The research began with a standard evidence review of mission based public investment strategies: starting with a background to the research, literature review, informing the action research methodology and investigating the following (not limited to) research domains: economic theory; sustainability and systems change; user centred design in government; Design thinking processes; involvement of users, citizens and stakeholders as actors in policy development; collaborative platforms, collective impact investment processes; public entrepreneurship; challenge prizes and other policy options to address a particular challenge; policy experimentation.
Action research: the Mission Lab
Action research is usually a two-cycle model — a continuous process of action and reflection. Informed by the evidence review I would aim to set up a 2-year learning laboratory with dynamic cycles of action and reflection that bring in and reframe different knowledge and perspectives from a widening range of stakeholders in government to test a real-world process of investment in missions. This process aims to facilitate transformative learning amongst stakeholders (Ha et al., 2015e).
The core action research project will use soft systems thinking to underpin an ‘action’ driven research programme to understand the enabling environments for mission-oriented innovation. The Lab process would follow a framework for action inquiry adapted from Anna Birney’s (2014) strategy for systems change practitioners, the process would seek to undertake the following:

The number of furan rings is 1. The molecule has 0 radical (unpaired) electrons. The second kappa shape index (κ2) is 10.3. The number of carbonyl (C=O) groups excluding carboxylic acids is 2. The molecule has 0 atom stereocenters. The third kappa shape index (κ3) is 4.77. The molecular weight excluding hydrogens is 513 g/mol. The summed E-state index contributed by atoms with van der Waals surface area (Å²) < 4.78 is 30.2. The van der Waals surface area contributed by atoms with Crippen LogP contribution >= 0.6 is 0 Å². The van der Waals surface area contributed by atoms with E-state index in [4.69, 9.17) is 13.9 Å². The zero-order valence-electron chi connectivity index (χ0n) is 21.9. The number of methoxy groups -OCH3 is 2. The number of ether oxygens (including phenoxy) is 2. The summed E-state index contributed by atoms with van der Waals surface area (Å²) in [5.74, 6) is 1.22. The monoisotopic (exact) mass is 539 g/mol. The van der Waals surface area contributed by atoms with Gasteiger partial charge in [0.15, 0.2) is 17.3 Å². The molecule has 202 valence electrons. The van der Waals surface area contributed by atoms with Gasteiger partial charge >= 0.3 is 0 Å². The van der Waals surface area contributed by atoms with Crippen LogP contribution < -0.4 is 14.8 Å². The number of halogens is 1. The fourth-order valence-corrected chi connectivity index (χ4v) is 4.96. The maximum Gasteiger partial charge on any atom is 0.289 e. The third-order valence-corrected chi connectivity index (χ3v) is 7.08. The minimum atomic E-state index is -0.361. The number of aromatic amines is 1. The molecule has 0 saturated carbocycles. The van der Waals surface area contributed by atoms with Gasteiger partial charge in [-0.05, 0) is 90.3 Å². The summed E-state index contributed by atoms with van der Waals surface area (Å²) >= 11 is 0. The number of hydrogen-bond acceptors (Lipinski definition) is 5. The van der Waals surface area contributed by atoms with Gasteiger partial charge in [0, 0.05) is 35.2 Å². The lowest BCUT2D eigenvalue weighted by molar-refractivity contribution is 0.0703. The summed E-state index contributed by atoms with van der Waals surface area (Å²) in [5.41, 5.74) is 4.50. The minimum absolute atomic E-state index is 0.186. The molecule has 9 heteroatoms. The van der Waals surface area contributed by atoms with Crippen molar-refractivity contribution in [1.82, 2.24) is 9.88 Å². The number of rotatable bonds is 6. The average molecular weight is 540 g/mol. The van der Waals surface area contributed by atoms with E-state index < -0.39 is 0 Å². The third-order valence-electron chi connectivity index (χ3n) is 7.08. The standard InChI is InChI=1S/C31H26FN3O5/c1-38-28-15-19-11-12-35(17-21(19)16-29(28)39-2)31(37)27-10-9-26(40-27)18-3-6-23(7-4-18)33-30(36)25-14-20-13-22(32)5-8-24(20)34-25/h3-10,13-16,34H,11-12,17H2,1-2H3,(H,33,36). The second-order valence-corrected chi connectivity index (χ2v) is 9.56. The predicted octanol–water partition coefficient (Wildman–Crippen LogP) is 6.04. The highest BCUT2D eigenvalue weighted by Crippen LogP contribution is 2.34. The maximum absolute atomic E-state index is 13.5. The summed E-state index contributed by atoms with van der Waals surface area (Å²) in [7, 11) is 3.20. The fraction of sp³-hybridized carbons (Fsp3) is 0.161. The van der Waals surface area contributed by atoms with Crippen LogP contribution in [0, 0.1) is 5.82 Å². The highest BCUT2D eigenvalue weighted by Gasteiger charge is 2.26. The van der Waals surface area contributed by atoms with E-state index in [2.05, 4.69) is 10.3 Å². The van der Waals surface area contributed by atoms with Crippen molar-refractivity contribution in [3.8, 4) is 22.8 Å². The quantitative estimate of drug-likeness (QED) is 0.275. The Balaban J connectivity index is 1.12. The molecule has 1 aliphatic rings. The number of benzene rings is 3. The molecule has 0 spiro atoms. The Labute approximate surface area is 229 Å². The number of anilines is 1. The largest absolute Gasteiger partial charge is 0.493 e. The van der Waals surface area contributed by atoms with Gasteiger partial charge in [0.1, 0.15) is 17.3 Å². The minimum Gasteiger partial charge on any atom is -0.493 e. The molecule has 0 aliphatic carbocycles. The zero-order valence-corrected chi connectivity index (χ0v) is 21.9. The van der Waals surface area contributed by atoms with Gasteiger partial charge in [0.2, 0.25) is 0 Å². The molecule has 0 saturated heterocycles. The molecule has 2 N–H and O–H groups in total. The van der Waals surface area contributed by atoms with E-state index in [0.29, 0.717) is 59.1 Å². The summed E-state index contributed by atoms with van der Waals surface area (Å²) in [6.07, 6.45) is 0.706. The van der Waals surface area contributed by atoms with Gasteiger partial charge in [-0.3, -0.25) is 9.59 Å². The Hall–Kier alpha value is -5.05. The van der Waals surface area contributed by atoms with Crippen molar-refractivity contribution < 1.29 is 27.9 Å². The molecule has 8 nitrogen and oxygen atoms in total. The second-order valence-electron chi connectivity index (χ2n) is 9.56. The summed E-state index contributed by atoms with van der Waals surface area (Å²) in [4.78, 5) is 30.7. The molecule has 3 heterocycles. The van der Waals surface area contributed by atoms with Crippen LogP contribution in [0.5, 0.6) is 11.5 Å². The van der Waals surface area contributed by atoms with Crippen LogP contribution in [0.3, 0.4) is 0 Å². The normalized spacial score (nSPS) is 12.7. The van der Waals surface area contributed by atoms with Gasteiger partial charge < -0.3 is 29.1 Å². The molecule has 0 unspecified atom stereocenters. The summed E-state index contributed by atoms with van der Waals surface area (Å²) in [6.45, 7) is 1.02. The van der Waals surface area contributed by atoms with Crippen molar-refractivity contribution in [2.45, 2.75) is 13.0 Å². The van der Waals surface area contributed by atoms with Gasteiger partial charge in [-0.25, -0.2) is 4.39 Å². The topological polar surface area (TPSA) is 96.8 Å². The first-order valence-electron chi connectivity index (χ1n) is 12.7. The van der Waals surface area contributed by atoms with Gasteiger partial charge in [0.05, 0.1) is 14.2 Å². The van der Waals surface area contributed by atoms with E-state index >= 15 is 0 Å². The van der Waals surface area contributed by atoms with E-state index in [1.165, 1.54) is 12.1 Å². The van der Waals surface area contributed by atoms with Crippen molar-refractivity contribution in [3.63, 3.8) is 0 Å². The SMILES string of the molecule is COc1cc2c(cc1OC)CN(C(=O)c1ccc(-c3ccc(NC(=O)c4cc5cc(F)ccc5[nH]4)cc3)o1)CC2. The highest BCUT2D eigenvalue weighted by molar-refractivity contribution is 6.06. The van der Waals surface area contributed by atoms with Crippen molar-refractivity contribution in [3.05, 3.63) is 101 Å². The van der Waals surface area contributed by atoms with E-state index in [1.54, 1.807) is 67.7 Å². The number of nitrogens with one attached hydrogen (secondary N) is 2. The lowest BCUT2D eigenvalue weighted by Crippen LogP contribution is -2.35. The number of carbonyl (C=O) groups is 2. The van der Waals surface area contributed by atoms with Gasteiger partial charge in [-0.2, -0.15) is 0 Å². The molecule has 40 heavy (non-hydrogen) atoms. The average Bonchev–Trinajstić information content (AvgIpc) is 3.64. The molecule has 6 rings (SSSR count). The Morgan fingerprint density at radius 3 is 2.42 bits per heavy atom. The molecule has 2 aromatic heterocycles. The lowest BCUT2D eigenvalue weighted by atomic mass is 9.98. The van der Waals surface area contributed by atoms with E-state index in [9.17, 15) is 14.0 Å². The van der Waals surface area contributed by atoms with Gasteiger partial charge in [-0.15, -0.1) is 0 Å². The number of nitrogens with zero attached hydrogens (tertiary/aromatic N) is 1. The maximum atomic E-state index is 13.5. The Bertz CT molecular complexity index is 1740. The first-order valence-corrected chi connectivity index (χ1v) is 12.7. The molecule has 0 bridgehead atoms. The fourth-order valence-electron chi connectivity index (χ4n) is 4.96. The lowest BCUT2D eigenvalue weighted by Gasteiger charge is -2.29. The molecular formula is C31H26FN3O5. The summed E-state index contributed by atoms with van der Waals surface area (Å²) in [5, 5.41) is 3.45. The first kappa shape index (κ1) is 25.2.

1. Identify the different actors in the system. Engage leaders and people engaged in public service missions.
2. Scan the wider landscape for emerging signals and trends of change. Produce a systems map.
3. Co-design experiments and projects that mobilise people and develop prototypes of the new.
4. Create innovation and learning support structures, such as communities of practice that build bridges from the niche to the mainstream.
5. Continually monitor and reflect on what is happening at all levels, ready to capitalise on the windows of opportunity. (Birney, 2014:27–29)
This would aim to be a collaborative process, so the development of action learning sets within the community of practice could emerge (these could also engage with the Mission Oriented Innovation Network). The outputs of this process would be a series of lab notes tracking the process of action and reflection and determining findings from the feedback loops. Alongside experiments, I would aim to gather supplementary evidence in a range of innovative ways.
Game Experiments with social cognition
Alongside the Mission Lab, I would seek to bring a range of government actors to undertake neuroscientific experiments into social cognition to understand risk perception and decision making. These experiments would employ behavioural, cognitive, and physiological measures as well as brain imaging techniques to study the effects of social knowledge (e.g., goals, beliefs), social situations (e.g., power, status), and social stimuli (e.g., faces, social rewards).
To undertake this work, I propose a controlled game experiment with the same actors participating in the action inquiry process in the Mission Lab. Findings from this controlled experiment would aim to be written up and feature in a noted academic journal.
The combined findings from the practice-based action research and the experiments into social cognition and decision making, will be tested with an advisory group comprised of government actors and academia. This report will draw together the findings to identify coherent recommendations to government, academia and the third sector on the practice of investment into “mission-oriented innovation” and the mindset of the public entrepreneur.
 Crutzen and Will Steffen (2003)
 the 2016 American Innovation and Competitiveness Act set a mandate to turn federal research into companies as “a national goal to promote economic growth and benefit society
 EU Expert Group on Public Sector Innovation, 2013
 Powering European Public Sector Innovation: Towards A New Architecture, EU 2013 — https://ec.europa.eu/digital-single-market/en/news/powering-european-public-sector-innovation-towards-new-architecture,